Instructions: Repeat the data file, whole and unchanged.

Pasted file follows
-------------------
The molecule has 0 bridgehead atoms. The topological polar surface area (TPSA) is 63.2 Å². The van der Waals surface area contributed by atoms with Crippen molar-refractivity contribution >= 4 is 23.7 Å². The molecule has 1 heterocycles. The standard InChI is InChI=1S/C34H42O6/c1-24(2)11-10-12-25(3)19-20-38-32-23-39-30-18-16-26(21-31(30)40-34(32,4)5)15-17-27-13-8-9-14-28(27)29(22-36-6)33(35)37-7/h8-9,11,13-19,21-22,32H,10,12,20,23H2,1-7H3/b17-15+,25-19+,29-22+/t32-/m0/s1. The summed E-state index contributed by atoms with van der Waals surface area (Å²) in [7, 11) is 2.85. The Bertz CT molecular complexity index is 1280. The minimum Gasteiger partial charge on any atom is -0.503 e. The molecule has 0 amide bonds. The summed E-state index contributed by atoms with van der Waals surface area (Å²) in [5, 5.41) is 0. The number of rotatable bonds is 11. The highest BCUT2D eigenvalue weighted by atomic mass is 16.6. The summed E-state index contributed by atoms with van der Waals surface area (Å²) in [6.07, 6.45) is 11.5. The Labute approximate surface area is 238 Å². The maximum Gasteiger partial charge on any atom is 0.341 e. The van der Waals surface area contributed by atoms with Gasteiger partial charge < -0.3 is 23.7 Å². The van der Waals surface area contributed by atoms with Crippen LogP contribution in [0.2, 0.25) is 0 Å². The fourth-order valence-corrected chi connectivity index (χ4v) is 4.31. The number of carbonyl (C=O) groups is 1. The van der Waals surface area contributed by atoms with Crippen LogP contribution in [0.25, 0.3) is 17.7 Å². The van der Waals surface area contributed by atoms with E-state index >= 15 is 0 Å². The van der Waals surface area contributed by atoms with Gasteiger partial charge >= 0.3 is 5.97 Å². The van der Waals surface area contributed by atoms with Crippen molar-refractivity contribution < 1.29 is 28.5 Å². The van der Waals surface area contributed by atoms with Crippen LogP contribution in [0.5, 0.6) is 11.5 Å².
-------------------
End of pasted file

The molecule has 0 bridgehead atoms. The topological polar surface area (TPSA) is 63.2 Å². The van der Waals surface area contributed by atoms with Crippen molar-refractivity contribution >= 4 is 23.7 Å². The molecule has 1 heterocycles. The standard InChI is InChI=1S/C34H42O6/c1-24(2)11-10-12-25(3)19-20-38-32-23-39-30-18-16-26(21-31(30)40-34(32,4)5)15-17-27-13-8-9-14-28(27)29(22-36-6)33(35)37-7/h8-9,11,13-19,21-22,32H,10,12,20,23H2,1-7H3/b17-15+,25-19+,29-22+/t32-/m0/s1. The summed E-state index contributed by atoms with van der Waals surface area (Å²) in [7, 11) is 2.85. The Bertz CT molecular complexity index is 1280. The minimum Gasteiger partial charge on any atom is -0.503 e. The molecule has 0 amide bonds. The summed E-state index contributed by atoms with van der Waals surface area (Å²) in [5, 5.41) is 0. The number of rotatable bonds is 11. The highest BCUT2D eigenvalue weighted by atomic mass is 16.6. The summed E-state index contributed by atoms with van der Waals surface area (Å²) in [6.07, 6.45) is 11.5. The Labute approximate surface area is 238 Å². The maximum Gasteiger partial charge on any atom is 0.341 e. The van der Waals surface area contributed by atoms with Gasteiger partial charge < -0.3 is 23.7 Å². The van der Waals surface area contributed by atoms with Crippen LogP contribution in [0.2, 0.25) is 0 Å². The fourth-order valence-corrected chi connectivity index (χ4v) is 4.31. The number of carbonyl (C=O) groups is 1. The van der Waals surface area contributed by atoms with Crippen LogP contribution in [0.25, 0.3) is 17.7 Å². The van der Waals surface area contributed by atoms with E-state index >= 15 is 0 Å². The van der Waals surface area contributed by atoms with Gasteiger partial charge >= 0.3 is 5.97 Å². The van der Waals surface area contributed by atoms with Crippen molar-refractivity contribution < 1.29 is 28.5 Å². The van der Waals surface area contributed by atoms with Crippen LogP contribution in [0.5, 0.6) is 11.5 Å².